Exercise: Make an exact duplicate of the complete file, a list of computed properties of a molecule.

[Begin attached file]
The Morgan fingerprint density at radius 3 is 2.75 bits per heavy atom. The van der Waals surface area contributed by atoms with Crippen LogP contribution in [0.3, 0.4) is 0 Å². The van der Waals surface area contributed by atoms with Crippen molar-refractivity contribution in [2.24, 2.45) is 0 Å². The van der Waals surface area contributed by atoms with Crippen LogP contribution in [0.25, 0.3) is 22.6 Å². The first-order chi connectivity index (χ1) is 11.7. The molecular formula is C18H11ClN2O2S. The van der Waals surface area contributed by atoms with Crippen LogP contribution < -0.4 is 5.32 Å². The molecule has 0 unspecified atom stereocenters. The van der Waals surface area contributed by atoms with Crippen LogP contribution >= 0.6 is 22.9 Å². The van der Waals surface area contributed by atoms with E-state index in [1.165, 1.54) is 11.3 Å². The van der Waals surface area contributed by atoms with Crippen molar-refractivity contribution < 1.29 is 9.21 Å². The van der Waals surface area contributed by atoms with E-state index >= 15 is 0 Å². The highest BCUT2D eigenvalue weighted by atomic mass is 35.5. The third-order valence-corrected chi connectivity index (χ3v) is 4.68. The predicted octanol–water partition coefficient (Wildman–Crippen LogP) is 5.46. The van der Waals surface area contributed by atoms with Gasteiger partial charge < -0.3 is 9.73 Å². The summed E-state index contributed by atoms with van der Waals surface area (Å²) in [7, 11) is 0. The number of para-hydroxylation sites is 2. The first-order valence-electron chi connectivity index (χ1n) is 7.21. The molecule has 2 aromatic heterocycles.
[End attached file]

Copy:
The Morgan fingerprint density at radius 3 is 2.75 bits per heavy atom. The van der Waals surface area contributed by atoms with Crippen LogP contribution in [0.3, 0.4) is 0 Å². The van der Waals surface area contributed by atoms with Crippen molar-refractivity contribution in [2.24, 2.45) is 0 Å². The van der Waals surface area contributed by atoms with Crippen LogP contribution in [0.25, 0.3) is 22.6 Å². The first-order chi connectivity index (χ1) is 11.7. The molecular formula is C18H11ClN2O2S. The van der Waals surface area contributed by atoms with Crippen LogP contribution < -0.4 is 5.32 Å². The molecule has 0 unspecified atom stereocenters. The van der Waals surface area contributed by atoms with Crippen LogP contribution >= 0.6 is 22.9 Å². The van der Waals surface area contributed by atoms with E-state index in [1.165, 1.54) is 11.3 Å². The van der Waals surface area contributed by atoms with Crippen molar-refractivity contribution < 1.29 is 9.21 Å². The van der Waals surface area contributed by atoms with E-state index >= 15 is 0 Å². The highest BCUT2D eigenvalue weighted by atomic mass is 35.5. The third-order valence-corrected chi connectivity index (χ3v) is 4.68. The predicted octanol–water partition coefficient (Wildman–Crippen LogP) is 5.46. The van der Waals surface area contributed by atoms with Gasteiger partial charge < -0.3 is 9.73 Å². The summed E-state index contributed by atoms with van der Waals surface area (Å²) in [7, 11) is 0. The number of para-hydroxylation sites is 2. The first-order valence-electron chi connectivity index (χ1n) is 7.21. The molecule has 2 aromatic heterocycles.